…from Press TV, Tehran
[ Editor’s Note: This is the same prosecutor’s office that will be going after Trump on his fake foundation, online degree hustle, and a list of other goodies. The dual Congressional and then State investigation makes controlling both more difficult for those wanting to prevent damaging disclosures.
The new storm blowing into Trump town is that on May 6th Deutsche-Bank and later Capitol One will begin turning over bank records to the House committee on all family finances.
The Trump family has sued to stop, on the grounds that the request is too broad and a fishing expedition. But Cohen’s testimony is on the record that Trump juggled the books to suit whatever he was doing at the time. Expect to see Trump’s long-time family accountant to be a key witness in all of this.
Attorney General Letitia James is beginning to get documents from Deutsche Bank that had been subpoenaed in the Trump organization money-laundering investigation; so while Trump is stiffing the Congressional committee’s investigating him, the NY AG’s office is rolling forward.
With the NRA scandal dropping out of the sky on us, we find Ollie North is in the crosshairs for allegedly wanting to turn the NRA into his piggybank.
But for Wayne LaPierre, he will be having to address the improbability of his not knowing that a reported $30 million of Russian oligarch cash was being laundered through the NRA into the Trump campaign.
As Gordon caught, this move does not come under the protection of the Citizens United Supreme Court case because a US corporation was not used as a conduit.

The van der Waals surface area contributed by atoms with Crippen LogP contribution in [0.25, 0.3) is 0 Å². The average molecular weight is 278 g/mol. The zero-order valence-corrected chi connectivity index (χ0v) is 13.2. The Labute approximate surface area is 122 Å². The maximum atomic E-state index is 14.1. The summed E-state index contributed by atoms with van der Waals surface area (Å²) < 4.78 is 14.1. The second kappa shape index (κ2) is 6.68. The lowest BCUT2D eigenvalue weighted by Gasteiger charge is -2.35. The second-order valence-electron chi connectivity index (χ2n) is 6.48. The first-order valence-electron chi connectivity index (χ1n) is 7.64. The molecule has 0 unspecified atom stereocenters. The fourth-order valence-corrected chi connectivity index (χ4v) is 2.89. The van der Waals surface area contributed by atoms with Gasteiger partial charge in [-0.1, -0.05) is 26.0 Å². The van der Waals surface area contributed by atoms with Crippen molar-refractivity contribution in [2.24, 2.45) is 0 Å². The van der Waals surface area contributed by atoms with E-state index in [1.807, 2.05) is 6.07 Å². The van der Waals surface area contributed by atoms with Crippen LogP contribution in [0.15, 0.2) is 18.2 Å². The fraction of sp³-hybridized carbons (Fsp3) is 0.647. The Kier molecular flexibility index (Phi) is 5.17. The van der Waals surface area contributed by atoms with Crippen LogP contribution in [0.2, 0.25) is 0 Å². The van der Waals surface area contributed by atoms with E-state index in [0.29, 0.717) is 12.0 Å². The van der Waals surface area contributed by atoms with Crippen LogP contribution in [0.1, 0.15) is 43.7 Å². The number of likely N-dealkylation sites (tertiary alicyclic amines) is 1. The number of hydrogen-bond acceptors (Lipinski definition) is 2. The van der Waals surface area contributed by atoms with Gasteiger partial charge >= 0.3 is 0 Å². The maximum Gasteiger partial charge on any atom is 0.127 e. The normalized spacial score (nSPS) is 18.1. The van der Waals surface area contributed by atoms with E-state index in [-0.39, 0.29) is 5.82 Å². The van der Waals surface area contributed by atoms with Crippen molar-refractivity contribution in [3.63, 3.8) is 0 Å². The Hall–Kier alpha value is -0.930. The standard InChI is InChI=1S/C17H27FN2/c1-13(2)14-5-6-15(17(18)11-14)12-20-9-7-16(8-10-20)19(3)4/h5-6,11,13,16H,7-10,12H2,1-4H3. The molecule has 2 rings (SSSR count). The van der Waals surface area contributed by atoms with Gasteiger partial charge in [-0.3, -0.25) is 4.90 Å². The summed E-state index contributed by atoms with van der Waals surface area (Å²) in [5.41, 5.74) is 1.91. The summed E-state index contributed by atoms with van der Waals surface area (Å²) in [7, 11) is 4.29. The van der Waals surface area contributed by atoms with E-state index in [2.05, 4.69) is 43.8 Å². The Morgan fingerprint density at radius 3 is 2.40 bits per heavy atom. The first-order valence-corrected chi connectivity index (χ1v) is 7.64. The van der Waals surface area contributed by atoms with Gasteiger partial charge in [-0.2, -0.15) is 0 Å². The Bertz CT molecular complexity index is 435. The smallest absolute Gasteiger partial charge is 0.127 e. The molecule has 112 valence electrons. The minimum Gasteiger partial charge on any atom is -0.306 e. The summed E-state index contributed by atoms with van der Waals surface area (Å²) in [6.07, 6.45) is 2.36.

Even the Mueller investigation people showed little interest in this, so one has to ask, “why not?” And so far, neither has the media shown interest, even though VT has published it; and we know they follow us for open source Intel, but never give us credit.
So we have the stage set for what could be the biggest NRA scandal in its history, and yet the worst part of it is the oligarch money-laundering being treated like an invisible elephant in the room.
This story broke right after the Russian NRA operative was sentenced last week to 18 months, with the Russian oligarchs mentioned in her case, but not on their laundering campaign contributions through the NRA. What’s up wid dat after such a long investigation? … Jim W. Dean ]
– First published – April 28, 2019 –
The office of New York Attorney General Letitia James has begun an investigation into the National Rifle Association amid the lobbying group’s internal dispute.
“As part of this investigation, the Attorney General has issued subpoenas,” CNN cited a spokesperson for James as saying on Saturday.
The spokesperson, however, did not elaborate on what prompted the investigation.
“We will not have further comment at this time.”
This comes after the gun-safety group, Everytown for Gun Safety, said it had lodged a complaint about the NRA’s tax-exempt status with the Internal Revenue Service.
The group said they filed the complaint over a recent report by The Trace, in conjunction with the New Yorker, that alleged a number of executives, contractors and vendors affiliated with the NRA “have extracted hundreds of millions of dollars from non-profit’s budget.”
“In light of the recent, credible allegations of excessive invoicing and personal enrichment by insiders, it’s encouraging that the New York Attorney General is looking into the NRA, and we renew our call for other state and federal authorities to do the same,” said John Feinblatt, president of Everytown for Gun Safety.
Meanwhile, the group is currently grappling with a dispute between its president, Oliver North, and chief executive officer, Wayne LaPierre.
North has accused LaPierre of financial misconduct, according to the Wall Street Journal, which also reported that James’ office had sent a document preservation order to the NRA on Friday.
The current investigation focuses on “related-party transactions between the NRA and its board members; unauthorized political activity; and potentially false or misleading disclosures in regulatory filings,” a person familiar with language used in the order told the Journal.